Apple Quest

A once hard-core PC user contemplates the exciting world of the Mac

Friday, July 21, 2006

When Viruses Attack

I've found another thing I'd enjoy about owning a Mac. No Viruses. I've spent almost the entire day running anti-virus, spyware, adware, and a whole host of other utilities in order to rid my computer of something that is attacking my computer. Strangely enough, this virus keeps sending out pop up ads and "warnings" disguised as Microsoft announcements that come up from the taskbar that all want me to download antivirus software. I'm pretty sure these places aren't legit, so it's probably just another way to distribute the virus, but it's REALLY REALLY ANNOYING, and I still haven't been able to get it off my computer. I don't even know where this stuff came from.

I need a Mac soon. The non-existant threat of viruses on a Mac is looking pretty appealing right about now.

Thursday, July 20, 2006

Daily Show 7/19/06 - Net Neutrality

Here's an excerpt from a recent Daily Show episode featuring John Hodgeman (the "PC" from the new Apple ads). He's reporting on Congress's upcoming Internet Neutrality bill. If you're familiar with the new Apple commercials, you'll love this clip.

Thursday, July 13, 2006

Built it, but they didn't come...

Well things haven't taken off as quickly as I'd hoped they might. We're still at $0 for donations, and readership has gone down. Those that do visit are made up a few stragglers from MacRumors and a couple people that were randomly directed here from the blogspot bar at the top of the screen. (Hello Random People! You can still donate even if you're random. Read some of the earlier posts for an idea of what this campaign is about.)

Basically, if I want to get more donations, I'm going to have to get more people visiting my site. And I do want more donations. So, if you have any ideas about how to get people to this site or get donations, leave a suggestion!


Wednesday, July 12, 2006


Hello all! I just wanted to say thanks for visiting my site, and that I hope you'd consider donating. I feel that once we get the ball rolling with this thing, we can really get somewhere. If you have a spare buck or two, toss it my way! If you're looking for ways to come up with a little extra money, I've come up with a few suggestions:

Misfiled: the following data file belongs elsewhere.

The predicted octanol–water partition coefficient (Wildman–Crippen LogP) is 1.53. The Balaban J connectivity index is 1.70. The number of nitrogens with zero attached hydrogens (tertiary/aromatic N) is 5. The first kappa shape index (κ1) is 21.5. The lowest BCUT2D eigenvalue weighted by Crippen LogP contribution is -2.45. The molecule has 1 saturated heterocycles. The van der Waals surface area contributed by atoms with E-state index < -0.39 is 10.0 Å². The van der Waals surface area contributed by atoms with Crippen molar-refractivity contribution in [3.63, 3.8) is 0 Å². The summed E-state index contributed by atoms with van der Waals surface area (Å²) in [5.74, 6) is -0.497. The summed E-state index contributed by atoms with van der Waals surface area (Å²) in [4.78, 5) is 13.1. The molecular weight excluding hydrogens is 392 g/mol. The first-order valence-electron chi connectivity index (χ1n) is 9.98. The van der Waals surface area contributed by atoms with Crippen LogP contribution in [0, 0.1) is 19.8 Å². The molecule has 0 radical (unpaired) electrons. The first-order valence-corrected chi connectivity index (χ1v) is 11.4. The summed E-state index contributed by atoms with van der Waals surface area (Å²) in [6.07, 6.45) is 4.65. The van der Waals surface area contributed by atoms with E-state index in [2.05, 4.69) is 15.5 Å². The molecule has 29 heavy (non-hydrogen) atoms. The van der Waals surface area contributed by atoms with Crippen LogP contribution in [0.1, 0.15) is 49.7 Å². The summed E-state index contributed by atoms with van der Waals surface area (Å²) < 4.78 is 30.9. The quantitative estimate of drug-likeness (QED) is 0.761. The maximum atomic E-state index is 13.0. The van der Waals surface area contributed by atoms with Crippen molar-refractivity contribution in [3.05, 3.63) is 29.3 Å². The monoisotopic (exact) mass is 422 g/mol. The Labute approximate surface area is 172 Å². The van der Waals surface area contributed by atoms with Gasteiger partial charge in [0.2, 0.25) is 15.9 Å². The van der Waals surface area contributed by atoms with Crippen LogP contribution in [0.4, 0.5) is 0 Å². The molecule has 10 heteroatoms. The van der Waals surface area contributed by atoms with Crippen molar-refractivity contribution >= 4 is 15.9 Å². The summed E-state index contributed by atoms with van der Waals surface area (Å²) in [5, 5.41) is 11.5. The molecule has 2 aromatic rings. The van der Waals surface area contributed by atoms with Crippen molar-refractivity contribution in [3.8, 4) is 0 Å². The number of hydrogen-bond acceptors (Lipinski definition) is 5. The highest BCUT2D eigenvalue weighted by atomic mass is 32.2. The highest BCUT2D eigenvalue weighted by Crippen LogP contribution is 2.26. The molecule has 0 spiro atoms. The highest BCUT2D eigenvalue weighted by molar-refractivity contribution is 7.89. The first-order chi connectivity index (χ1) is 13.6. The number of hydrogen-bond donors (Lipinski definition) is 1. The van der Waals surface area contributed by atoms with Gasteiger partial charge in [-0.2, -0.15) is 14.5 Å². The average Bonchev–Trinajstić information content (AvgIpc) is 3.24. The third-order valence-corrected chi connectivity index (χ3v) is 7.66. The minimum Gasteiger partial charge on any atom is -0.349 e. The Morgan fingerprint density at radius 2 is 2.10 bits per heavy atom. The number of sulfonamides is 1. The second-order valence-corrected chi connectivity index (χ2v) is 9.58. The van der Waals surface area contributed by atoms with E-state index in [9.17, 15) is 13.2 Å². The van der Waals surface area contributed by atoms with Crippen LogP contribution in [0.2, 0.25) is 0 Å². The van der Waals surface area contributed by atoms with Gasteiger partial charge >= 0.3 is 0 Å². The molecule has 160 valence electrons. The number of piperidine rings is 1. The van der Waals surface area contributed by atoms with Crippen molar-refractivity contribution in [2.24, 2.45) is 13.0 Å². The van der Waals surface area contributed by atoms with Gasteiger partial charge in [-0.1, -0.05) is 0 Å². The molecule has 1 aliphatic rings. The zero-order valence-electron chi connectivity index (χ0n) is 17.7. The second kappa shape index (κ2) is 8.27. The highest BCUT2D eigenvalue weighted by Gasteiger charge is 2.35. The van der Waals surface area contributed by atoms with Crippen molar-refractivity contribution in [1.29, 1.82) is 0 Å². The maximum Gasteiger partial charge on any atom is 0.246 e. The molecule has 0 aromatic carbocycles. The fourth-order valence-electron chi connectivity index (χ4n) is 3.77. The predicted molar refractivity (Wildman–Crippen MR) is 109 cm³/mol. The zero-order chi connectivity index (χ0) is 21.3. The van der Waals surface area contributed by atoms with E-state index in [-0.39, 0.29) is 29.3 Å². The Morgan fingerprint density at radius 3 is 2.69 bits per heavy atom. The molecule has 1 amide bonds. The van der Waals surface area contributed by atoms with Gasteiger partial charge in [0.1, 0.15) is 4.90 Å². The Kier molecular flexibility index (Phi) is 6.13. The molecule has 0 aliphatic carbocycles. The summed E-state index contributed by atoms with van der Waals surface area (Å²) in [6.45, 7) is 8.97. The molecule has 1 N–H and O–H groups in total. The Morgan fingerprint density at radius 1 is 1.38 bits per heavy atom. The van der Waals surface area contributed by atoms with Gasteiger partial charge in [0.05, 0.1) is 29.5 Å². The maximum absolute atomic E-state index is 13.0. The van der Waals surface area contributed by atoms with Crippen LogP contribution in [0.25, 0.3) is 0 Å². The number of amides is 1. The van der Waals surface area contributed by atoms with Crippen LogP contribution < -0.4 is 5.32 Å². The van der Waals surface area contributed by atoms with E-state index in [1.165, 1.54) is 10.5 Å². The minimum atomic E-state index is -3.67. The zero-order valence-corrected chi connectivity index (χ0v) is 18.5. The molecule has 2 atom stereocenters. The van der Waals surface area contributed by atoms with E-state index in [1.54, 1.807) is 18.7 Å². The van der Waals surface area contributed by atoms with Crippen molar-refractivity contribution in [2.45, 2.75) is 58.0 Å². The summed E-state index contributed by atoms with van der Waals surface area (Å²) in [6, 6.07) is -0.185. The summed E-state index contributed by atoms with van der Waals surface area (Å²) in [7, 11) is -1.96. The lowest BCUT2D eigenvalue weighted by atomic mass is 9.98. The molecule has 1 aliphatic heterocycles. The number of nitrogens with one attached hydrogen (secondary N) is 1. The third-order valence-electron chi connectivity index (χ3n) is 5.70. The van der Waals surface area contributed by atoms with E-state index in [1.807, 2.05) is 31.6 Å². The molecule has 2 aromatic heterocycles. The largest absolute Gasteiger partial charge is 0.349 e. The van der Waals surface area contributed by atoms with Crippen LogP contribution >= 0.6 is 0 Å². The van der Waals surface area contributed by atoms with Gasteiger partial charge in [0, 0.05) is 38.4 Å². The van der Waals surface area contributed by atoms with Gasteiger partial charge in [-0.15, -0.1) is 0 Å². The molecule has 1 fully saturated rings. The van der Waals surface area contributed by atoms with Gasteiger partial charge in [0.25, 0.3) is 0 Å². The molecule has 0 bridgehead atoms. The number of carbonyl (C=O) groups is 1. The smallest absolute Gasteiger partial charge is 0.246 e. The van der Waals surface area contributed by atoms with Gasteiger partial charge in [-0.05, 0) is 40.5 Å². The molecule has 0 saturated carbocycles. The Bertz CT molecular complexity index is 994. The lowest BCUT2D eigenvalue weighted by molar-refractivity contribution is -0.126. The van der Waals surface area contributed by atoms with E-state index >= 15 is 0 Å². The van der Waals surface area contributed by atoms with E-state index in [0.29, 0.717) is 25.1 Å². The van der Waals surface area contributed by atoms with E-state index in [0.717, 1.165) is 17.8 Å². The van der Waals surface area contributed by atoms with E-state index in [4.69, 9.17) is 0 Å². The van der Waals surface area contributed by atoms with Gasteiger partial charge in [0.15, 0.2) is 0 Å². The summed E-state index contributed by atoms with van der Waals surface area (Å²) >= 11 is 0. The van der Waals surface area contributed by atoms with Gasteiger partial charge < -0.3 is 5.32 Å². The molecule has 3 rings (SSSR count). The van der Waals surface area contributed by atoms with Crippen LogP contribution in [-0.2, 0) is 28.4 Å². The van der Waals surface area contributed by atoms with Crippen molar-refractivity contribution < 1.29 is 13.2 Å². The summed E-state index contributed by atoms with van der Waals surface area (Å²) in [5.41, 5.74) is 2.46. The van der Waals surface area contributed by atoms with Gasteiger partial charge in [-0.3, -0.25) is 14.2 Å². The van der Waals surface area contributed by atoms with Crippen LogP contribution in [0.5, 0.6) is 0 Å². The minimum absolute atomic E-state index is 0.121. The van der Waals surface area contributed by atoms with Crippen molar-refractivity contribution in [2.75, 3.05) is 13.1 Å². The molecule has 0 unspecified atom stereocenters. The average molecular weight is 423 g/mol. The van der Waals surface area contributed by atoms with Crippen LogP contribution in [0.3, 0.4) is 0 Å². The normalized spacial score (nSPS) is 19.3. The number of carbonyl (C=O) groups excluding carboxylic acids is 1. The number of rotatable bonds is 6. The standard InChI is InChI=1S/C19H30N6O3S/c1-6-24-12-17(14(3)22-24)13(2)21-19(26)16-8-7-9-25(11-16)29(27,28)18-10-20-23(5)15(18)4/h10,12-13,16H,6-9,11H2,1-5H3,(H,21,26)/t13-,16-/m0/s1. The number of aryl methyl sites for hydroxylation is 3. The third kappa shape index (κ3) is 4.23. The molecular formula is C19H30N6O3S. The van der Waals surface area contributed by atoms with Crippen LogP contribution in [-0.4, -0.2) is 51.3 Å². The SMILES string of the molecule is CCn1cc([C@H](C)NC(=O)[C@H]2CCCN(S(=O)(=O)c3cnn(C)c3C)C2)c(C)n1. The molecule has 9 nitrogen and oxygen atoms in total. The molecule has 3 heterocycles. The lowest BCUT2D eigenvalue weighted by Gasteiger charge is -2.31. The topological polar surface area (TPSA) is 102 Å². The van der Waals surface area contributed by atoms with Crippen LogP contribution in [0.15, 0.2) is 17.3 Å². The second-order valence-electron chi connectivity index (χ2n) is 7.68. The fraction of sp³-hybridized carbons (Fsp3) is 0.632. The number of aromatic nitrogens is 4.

1. Buy a Grande instead of a Venti the next time you stop at Starbucks. If you're feeling really generous, get a Tall.
  2. Deposit that pile of returnable cans and bottles that's been sitting in your garage since Independence Day. At 5 cents a piece, a package or two of cans will earn you a couple bucks.
  3. Check under couch cushions, at the bottom of dresser drawers, and in the pockets of pants you haven't worn in a while. There's usually something good hanging around there.
  4. If you're looking to buy new car soon, don't go for an SUV or a pickup truck. Instead, go for a smaller, more fuel-efficient car. With gas prices the way they are, you could end up saving hundreds to thousands of dollars a year, which you could put toward whatever you wish.

I hope these ideas have inspired you. Anything, and I mean anything, will help me with my quest. Thanks Again!

Monday, July 10, 2006

Computer Updates

Following the advice of the folks over at the Macrumors Forum, I think I've finally pieced together my ideal computer. As I stated in an earlier article, I'm drawn towards the Macbook Pro, not only for their beauty but also for their brawn. As an student entering an undergraduate engineering program, I'm going to need the extra graphics card power and Pro features to run the applications I'll need for class. These are the specs I've decided on:

Macbook Pro 15.4"
2 GHz Intel Core Duo
512 MB RAM (I'll upgrade this with non-Apple RAM, it's cheaper)
80 GB Hard Drive
ATI Mobility Radeon X1600 with 128 MB GDDR3 Memory

TOTAL: $1799 (With student discount. I knew college was good for something!)